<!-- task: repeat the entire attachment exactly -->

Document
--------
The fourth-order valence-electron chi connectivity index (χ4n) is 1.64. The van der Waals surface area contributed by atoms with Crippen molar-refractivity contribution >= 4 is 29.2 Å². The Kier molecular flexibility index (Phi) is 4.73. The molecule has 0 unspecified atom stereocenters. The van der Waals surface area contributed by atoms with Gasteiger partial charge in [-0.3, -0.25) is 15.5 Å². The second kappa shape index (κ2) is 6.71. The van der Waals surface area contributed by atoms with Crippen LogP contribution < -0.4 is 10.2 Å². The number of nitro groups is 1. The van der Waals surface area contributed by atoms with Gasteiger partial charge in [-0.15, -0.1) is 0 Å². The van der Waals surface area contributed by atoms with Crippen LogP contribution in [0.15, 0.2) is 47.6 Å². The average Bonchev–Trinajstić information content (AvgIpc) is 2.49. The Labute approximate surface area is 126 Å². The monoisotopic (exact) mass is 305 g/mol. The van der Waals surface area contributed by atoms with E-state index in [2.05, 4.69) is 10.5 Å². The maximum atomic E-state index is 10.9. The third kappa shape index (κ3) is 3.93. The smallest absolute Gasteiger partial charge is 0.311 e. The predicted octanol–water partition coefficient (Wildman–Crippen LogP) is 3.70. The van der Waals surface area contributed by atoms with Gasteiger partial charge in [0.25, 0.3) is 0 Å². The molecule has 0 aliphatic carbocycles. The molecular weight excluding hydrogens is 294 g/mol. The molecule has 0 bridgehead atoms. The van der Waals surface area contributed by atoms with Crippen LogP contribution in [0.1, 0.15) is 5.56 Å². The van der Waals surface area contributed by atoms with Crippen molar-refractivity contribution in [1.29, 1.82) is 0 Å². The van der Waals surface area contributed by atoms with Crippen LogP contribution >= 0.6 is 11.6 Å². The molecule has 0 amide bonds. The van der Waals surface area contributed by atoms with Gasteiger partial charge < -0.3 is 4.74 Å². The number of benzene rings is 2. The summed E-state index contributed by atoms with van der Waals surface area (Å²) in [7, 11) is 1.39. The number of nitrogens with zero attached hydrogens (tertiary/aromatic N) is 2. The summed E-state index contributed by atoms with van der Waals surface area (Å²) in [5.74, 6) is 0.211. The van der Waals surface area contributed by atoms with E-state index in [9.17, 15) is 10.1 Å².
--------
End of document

The fourth-order valence-electron chi connectivity index (χ4n) is 1.64. The van der Waals surface area contributed by atoms with Crippen molar-refractivity contribution >= 4 is 29.2 Å². The Kier molecular flexibility index (Phi) is 4.73. The molecule has 0 unspecified atom stereocenters. The van der Waals surface area contributed by atoms with Gasteiger partial charge in [-0.3, -0.25) is 15.5 Å². The second kappa shape index (κ2) is 6.71. The van der Waals surface area contributed by atoms with Crippen LogP contribution < -0.4 is 10.2 Å². The number of nitro groups is 1. The van der Waals surface area contributed by atoms with Gasteiger partial charge in [-0.15, -0.1) is 0 Å². The van der Waals surface area contributed by atoms with Crippen LogP contribution in [0.15, 0.2) is 47.6 Å². The average Bonchev–Trinajstić information content (AvgIpc) is 2.49. The Labute approximate surface area is 126 Å². The monoisotopic (exact) mass is 305 g/mol. The van der Waals surface area contributed by atoms with E-state index in [2.05, 4.69) is 10.5 Å². The maximum atomic E-state index is 10.9. The third kappa shape index (κ3) is 3.93. The smallest absolute Gasteiger partial charge is 0.311 e. The predicted octanol–water partition coefficient (Wildman–Crippen LogP) is 3.70. The van der Waals surface area contributed by atoms with Gasteiger partial charge in [0.25, 0.3) is 0 Å². The molecule has 0 aliphatic carbocycles. The molecular weight excluding hydrogens is 294 g/mol. The molecule has 0 bridgehead atoms. The van der Waals surface area contributed by atoms with Crippen LogP contribution in [0.1, 0.15) is 5.56 Å². The van der Waals surface area contributed by atoms with Crippen molar-refractivity contribution in [1.29, 1.82) is 0 Å². The van der Waals surface area contributed by atoms with Crippen LogP contribution >= 0.6 is 11.6 Å². The molecule has 0 amide bonds. The van der Waals surface area contributed by atoms with Gasteiger partial charge < -0.3 is 4.74 Å². The number of benzene rings is 2. The summed E-state index contributed by atoms with van der Waals surface area (Å²) in [7, 11) is 1.39. The number of nitrogens with zero attached hydrogens (tertiary/aromatic N) is 2. The summed E-state index contributed by atoms with van der Waals surface area (Å²) in [5.74, 6) is 0.211. The van der Waals surface area contributed by atoms with E-state index in [9.17, 15) is 10.1 Å².